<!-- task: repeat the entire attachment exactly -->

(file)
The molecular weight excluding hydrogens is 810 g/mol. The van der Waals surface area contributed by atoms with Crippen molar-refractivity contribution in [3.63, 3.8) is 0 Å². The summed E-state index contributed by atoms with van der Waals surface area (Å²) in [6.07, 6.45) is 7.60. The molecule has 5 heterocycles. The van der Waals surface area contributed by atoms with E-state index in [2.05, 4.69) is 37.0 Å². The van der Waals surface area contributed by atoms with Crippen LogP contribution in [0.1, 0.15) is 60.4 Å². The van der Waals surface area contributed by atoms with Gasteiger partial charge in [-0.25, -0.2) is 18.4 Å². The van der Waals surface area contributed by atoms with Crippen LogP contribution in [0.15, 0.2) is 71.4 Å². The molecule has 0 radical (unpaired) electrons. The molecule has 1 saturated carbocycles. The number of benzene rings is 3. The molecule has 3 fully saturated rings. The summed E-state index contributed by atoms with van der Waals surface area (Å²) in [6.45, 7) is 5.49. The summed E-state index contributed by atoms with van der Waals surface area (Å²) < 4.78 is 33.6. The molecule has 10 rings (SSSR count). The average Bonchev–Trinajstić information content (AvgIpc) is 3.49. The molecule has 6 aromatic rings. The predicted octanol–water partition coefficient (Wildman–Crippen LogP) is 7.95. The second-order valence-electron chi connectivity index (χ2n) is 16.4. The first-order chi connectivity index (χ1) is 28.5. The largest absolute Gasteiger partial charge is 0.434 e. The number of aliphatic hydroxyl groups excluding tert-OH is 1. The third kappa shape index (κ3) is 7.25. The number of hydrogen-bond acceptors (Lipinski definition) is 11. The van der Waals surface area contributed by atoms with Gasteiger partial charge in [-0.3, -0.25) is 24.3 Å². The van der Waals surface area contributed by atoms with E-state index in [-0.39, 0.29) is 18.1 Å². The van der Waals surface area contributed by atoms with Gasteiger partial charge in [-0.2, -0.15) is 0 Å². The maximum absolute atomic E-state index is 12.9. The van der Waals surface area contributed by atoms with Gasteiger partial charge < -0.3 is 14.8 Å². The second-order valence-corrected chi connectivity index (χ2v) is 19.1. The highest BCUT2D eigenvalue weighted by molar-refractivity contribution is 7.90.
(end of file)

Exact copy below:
The molecular weight excluding hydrogens is 810 g/mol. The van der Waals surface area contributed by atoms with Crippen molar-refractivity contribution in [3.63, 3.8) is 0 Å². The summed E-state index contributed by atoms with van der Waals surface area (Å²) in [6.07, 6.45) is 7.60. The molecule has 5 heterocycles. The van der Waals surface area contributed by atoms with E-state index in [2.05, 4.69) is 37.0 Å². The van der Waals surface area contributed by atoms with Crippen LogP contribution in [0.1, 0.15) is 60.4 Å². The van der Waals surface area contributed by atoms with Gasteiger partial charge in [-0.25, -0.2) is 18.4 Å². The van der Waals surface area contributed by atoms with Crippen LogP contribution in [0.15, 0.2) is 71.4 Å². The molecule has 0 radical (unpaired) electrons. The molecule has 1 saturated carbocycles. The number of benzene rings is 3. The molecule has 3 fully saturated rings. The summed E-state index contributed by atoms with van der Waals surface area (Å²) in [6.45, 7) is 5.49. The summed E-state index contributed by atoms with van der Waals surface area (Å²) < 4.78 is 33.6. The molecule has 10 rings (SSSR count). The average Bonchev–Trinajstić information content (AvgIpc) is 3.49. The molecule has 6 aromatic rings. The predicted octanol–water partition coefficient (Wildman–Crippen LogP) is 7.95. The second-order valence-electron chi connectivity index (χ2n) is 16.4. The first-order chi connectivity index (χ1) is 28.5. The largest absolute Gasteiger partial charge is 0.434 e. The number of aliphatic hydroxyl groups excluding tert-OH is 1. The third kappa shape index (κ3) is 7.25. The number of hydrogen-bond acceptors (Lipinski definition) is 11. The van der Waals surface area contributed by atoms with Gasteiger partial charge in [-0.3, -0.25) is 24.3 Å². The van der Waals surface area contributed by atoms with E-state index in [-0.39, 0.29) is 18.1 Å². The van der Waals surface area contributed by atoms with Gasteiger partial charge in [-0.2, -0.15) is 0 Å². The maximum absolute atomic E-state index is 12.9. The van der Waals surface area contributed by atoms with Gasteiger partial charge < -0.3 is 14.8 Å². The second-order valence-corrected chi connectivity index (χ2v) is 19.1. The highest BCUT2D eigenvalue weighted by molar-refractivity contribution is 7.90.